8th ACM SIGPLAN Workshop on Generic Programming (WGP 2012)

9 September 2012, Copenhagen, Denmark (co-located with ICFP 2012)

News

  • 2012-09-08: Added final schedule, session chairs, discussants.
  • 2012-07-20: Added preliminary schedule.
  • 2012-06-28: Added list of accepted papers.
  • 2012-06-27: Minor changes.
  • 2012-05-28: Added deadline reminder and link to LaTeX style file.
  • 2012-02-27: CFP is now online.
  • 2012-02-22: Submission is now open.

Schedule

09:00 Welcome
Session 1 (Chair: Andres Löh)
09:10 Nicolas Frisby, Andy Gill and Perry Alexander. A Pattern for Almost Homomorphic Functions. (Discussant: Patrik Jansson)
09:50 José Pedro Magalhães. The Right Kind of Generic Programming. (Discussant: Wouter Swierstra)
10:30 Break
Session 2 (Chair: Ronald Garcia)
11:00 Jaakko Järvi, Magne Haveraaen, John Freeman and Mat Marcus. Expressing Multi-Way Data-Flow Constraint Systems as a Commutative Monoid Makes Many of their Properties Obvious. (Discussant: Neel Krishnaswami)
11:40 Seyed Hossein Haeri, Sibylle Schupp and Jonathan Hüser. Using Functional Languages to Facilitate C++ Metaprogramming (Discussant: Jaakko Järvi)
12:20 Lunch
Session 3 (Chair: Neel Krishnaswami)
14:00 Sam Lindley. Embedding F (Discussant: Jacques Garrigue)
14:40 Steven Keuchel and Johan T. Jeuring. Generic conversions of abstract syntax representations (Discussant: Stephanie Weirich)
15:20 Break
Session 4 (Chair: Jacques Garrigue)
16:00 Ralf Hinze, Daniel James, Thomas Harper, Nicolas Wu and José Pedro Magalhães. Sorting with Bialgebras and Distributive Laws (Discussant: Jeremy Gibbons)
Discussion (Chairs: Andres Löh and Ronald Garcia)
16:40 Open Problems in Generic Programming
17:30 End

CFP and Paper Submission

You can read/download the complete Call for Papers in various formats:

Paper submission is closed.

Instructions and LaTeX style files for the submission can be found at:

Important Dates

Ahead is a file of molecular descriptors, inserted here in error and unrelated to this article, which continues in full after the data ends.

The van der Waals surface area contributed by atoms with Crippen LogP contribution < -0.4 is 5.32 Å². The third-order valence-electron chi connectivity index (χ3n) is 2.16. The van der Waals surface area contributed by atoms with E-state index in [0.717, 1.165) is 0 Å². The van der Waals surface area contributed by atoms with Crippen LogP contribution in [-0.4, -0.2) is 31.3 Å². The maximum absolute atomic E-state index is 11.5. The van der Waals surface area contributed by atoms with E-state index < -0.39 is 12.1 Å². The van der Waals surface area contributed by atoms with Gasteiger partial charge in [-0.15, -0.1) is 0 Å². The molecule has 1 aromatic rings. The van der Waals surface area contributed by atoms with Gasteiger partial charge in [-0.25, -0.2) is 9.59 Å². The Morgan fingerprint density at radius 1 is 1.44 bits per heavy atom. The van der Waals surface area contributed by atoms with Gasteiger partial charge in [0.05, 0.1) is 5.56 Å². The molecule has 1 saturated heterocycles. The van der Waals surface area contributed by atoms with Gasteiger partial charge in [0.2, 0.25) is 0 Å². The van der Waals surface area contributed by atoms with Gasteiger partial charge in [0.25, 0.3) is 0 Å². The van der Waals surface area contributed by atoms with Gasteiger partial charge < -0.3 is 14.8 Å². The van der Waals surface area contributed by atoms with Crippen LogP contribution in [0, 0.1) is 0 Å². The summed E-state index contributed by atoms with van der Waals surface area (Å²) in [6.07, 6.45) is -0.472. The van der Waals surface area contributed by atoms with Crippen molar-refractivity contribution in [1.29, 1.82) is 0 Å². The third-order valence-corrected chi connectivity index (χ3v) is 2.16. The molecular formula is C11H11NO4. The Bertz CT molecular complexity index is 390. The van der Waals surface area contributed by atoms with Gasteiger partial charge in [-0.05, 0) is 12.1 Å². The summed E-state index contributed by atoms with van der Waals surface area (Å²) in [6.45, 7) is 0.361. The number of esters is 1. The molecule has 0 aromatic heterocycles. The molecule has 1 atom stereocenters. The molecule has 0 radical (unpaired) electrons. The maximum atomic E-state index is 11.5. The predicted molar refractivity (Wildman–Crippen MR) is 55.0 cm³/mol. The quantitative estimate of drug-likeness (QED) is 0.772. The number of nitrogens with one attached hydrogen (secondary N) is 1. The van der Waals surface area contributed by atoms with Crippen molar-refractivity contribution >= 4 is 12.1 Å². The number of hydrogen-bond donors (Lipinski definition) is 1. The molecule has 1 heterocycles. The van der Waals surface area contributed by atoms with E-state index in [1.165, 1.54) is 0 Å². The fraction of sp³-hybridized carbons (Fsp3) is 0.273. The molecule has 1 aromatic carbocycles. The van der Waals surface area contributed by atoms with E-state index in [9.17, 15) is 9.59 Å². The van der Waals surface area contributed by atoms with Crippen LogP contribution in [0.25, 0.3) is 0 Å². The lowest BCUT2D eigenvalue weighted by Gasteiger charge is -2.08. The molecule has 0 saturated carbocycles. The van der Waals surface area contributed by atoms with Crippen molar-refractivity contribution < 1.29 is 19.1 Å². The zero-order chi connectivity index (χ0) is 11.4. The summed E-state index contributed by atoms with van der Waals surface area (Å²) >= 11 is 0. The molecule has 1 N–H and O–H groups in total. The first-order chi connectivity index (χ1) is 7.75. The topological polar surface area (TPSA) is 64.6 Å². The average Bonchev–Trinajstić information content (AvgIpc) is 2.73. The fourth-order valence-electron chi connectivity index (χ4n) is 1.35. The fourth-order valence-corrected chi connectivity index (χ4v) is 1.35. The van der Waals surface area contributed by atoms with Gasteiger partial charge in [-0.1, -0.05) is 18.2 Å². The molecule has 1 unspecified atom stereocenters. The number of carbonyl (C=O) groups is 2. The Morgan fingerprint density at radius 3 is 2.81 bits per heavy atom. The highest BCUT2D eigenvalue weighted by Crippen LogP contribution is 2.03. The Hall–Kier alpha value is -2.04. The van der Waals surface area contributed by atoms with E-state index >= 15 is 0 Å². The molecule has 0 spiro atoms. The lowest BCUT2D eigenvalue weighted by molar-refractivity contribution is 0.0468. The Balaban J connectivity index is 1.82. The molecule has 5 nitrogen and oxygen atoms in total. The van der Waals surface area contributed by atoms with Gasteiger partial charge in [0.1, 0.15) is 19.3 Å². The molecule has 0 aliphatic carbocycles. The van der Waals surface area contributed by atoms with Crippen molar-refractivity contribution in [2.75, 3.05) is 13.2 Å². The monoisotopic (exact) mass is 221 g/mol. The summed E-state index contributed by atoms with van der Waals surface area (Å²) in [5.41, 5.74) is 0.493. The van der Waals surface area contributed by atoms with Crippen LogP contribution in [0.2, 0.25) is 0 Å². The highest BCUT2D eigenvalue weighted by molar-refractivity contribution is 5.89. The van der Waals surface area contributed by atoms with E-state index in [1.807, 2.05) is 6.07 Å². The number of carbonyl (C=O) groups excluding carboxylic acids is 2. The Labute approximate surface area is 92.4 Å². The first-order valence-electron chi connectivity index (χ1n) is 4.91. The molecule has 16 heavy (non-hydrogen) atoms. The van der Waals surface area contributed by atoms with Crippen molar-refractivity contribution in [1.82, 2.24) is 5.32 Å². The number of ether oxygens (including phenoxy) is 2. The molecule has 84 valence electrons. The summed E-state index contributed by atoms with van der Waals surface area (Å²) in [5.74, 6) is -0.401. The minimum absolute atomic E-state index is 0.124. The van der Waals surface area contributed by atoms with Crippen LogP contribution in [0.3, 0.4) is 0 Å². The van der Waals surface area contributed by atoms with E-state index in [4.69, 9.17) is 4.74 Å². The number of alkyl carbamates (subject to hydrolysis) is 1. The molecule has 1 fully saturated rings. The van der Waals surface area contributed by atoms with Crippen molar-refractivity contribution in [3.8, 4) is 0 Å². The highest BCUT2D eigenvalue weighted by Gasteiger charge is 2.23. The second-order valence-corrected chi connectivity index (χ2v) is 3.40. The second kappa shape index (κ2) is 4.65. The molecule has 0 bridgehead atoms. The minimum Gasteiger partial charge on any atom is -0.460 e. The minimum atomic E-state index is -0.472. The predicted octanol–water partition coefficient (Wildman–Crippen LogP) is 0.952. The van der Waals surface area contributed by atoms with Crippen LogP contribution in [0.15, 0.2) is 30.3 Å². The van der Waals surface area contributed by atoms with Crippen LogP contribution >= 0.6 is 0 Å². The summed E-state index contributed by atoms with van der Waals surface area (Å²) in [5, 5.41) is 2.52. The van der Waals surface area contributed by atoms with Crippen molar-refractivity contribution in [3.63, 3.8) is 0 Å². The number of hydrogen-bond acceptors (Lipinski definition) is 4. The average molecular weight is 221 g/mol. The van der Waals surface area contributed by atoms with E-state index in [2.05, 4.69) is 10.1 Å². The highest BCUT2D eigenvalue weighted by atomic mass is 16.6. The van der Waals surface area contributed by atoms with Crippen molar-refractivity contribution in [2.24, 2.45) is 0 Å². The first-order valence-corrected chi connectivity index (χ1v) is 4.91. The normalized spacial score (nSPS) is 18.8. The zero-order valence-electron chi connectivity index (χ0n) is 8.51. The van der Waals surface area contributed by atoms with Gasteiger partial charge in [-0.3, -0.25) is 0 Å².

Submission deadline: Fri, 01 June 2012
Author notification: Wed, 27 June 2012
Final version due: Tue, 10 July 2012
Workshop: Sun, 09 September 2012

Overview

Generic programming is about making programs more adaptable by making them more general. Generic programs often embody non-traditional kinds of polymorphism; ordinary programs are obtained from them by suitably instantiating their parameters. In contrast with normal programs, the parameters of a generic program are often quite rich in structure; for example they may be other programs, types or type constructors, class hierarchies, or even programming paradigms.

Generic programming techniques have always been of interest, both to practitioners and to theoreticians, and, for at least 20 years, generic programming techniques have been a specific focus of research in the functional and object-oriented programming communities. Generic programming has gradually spread to more and more mainstream languages, and today is widely used in industry. This workshop brings together leading researchers and practitioners in generic programming from around the world, and features papers capturing the state of the art in this important area.

We welcome contributions on all aspects, theoretical as well as practical, of

  • generic programming,
  • programming with (C++) concepts,
  • meta-programming,
  • programming with type classes,
  • programming with modules,
  • programming with dependent types,
  • type systems for generic programming,
  • polytypic programming,
  • adaptive object-oriented programming,
  • component-based programming,
  • strategic programming,
  • aspect-oriented programming,
  • family polymorphism,
  • object-oriented generic programming,
  • implementation of generic programming languages,
  • static and dynamic analyses of generic programs,
  • and so on.

Organizers

  • Ronald Garcia, University of British Columbia
  • Andres Löh, Well-Typed LLP

Program Committee

  • Anya Helene Bagge, University of Bergen
  • Jacques Carette, McMaster University
  • Manuel Chakravarty, University of New South Wales
  • Ronald Garcia (co-chair), University of British Columbia
  • Jacques Garrigue, Nagoya University
  • Andy Gill, University of Kansas
  • Douglas Gregor, Apple
  • Andrew Kennedy, Microsoft Research Cambridge
  • Neelakantan Krishnaswami, Max Planck Institute for Software Systems
  • Andres Löh (co-chair), Well-Typed LLP
  • Zoltan Porkolab, Eötvös Loránd University
  • Chung‐chieh Shan, University of Tsukuba
 
 
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